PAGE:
As expectation builds towards the 2014 World Cup, the Detox campaign this week blew the whistle on a toxic scandal that goes right to the heart of the beautiful game. Greenpeace Germany’s latest investigations revealed how adidas, Nike and Puma are playing dirty, using hazardous chemicals to make some of the most well known models of football boots, gloves and shirts.
Over the next few weeks millions of football fans like me will be caught up in World Cup fever, getting ready for the sport’s greatest moment by buying the latest national shirt or putting on the boots of our national heroes and reinacting the game of champions. Surely alongside the high prices, the latest technology and revolutionary designs, these brands should be ensuring we can play football free from hazardous chemicals?
Many of the dangerous substances found in the products tested can leach out into our rivers and build up in the environment. This toxic cocktail can pose untold risks to people now and generations to come.
But this is not just a scandal on the pitch.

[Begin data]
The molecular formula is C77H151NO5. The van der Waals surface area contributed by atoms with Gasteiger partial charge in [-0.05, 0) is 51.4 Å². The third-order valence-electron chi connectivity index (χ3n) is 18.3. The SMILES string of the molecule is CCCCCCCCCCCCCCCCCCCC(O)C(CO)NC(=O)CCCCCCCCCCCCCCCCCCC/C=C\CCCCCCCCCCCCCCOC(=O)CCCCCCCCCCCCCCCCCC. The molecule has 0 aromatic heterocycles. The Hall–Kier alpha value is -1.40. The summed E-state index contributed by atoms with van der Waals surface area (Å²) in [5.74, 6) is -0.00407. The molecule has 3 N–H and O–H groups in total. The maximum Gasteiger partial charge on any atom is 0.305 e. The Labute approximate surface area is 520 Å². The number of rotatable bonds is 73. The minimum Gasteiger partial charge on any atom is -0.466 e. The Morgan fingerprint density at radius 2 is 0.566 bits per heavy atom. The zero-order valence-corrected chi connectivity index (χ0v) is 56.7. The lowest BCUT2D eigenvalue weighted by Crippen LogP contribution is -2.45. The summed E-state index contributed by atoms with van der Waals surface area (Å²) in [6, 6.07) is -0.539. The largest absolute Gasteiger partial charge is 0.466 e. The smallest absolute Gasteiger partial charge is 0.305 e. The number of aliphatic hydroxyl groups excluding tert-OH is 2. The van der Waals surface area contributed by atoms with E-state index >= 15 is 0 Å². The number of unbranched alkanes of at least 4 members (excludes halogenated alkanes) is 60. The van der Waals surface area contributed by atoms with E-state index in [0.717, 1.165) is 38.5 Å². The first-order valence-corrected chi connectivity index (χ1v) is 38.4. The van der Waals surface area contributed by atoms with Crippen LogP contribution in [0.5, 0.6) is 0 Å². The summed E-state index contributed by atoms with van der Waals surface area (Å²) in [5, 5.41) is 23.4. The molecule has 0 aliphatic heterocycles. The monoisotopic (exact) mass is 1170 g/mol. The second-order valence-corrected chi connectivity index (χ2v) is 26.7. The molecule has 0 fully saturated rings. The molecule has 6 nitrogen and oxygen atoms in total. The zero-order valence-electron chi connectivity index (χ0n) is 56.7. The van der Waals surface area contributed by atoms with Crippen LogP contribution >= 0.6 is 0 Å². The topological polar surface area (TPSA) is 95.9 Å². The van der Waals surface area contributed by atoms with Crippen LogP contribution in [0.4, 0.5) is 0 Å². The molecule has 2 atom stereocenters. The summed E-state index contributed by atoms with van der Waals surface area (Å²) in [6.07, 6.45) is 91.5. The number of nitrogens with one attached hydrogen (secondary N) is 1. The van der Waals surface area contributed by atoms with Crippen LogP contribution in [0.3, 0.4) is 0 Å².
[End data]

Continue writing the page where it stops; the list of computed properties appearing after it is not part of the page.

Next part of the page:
The majority of these products are made in countries from the global south where toxic water pollution is an everyday reality. Indonesia’s once majestic Citarium River is now one of the most polluted waterways in the world and 68% of the industrial facilities on the Upper Citarium are textile producers, many for major global companies. Brand’s like adidas who hold the position at the head of the supply chain have a responsibility to act on behalf of the local communities forced to live with the pollution.
Nobody likes the player that tackles late, plays dirty or keeps getting caught offside but that is exactly what adidas has been doing for three years. Though they started as toxic-free champions they have been off-form for too long. While leaders like Mango play fair, coming clean about the chemicals in their supply chain, adidas refuses to own up. By hiding behind existing legal requirements or paper promises, the brand is shying away from tackling the real problem – toxic pollution is happening now and it needs to end.
We don’t need paper promises, wordy excuses or flimsy attempts to discredit our independent testing methodology, we need action. We need the brand to live up to its own World Cup marketing slogans and ‘go fast or fail’ or ‘all in’. It’s time they showed real commitment to a toxic-free future, setting realistic goals for phasing out dangerous chemicals like PFCs and coming clean about the discharges from its suppliers.
This toxic scandal has been going on for long enough, we can’t afford for it to go into extra time.
Manfred Santen is a supporter of FC St. Pauli, an expert in PFCs and a Detox Campaigner at Greenpeace Germany.
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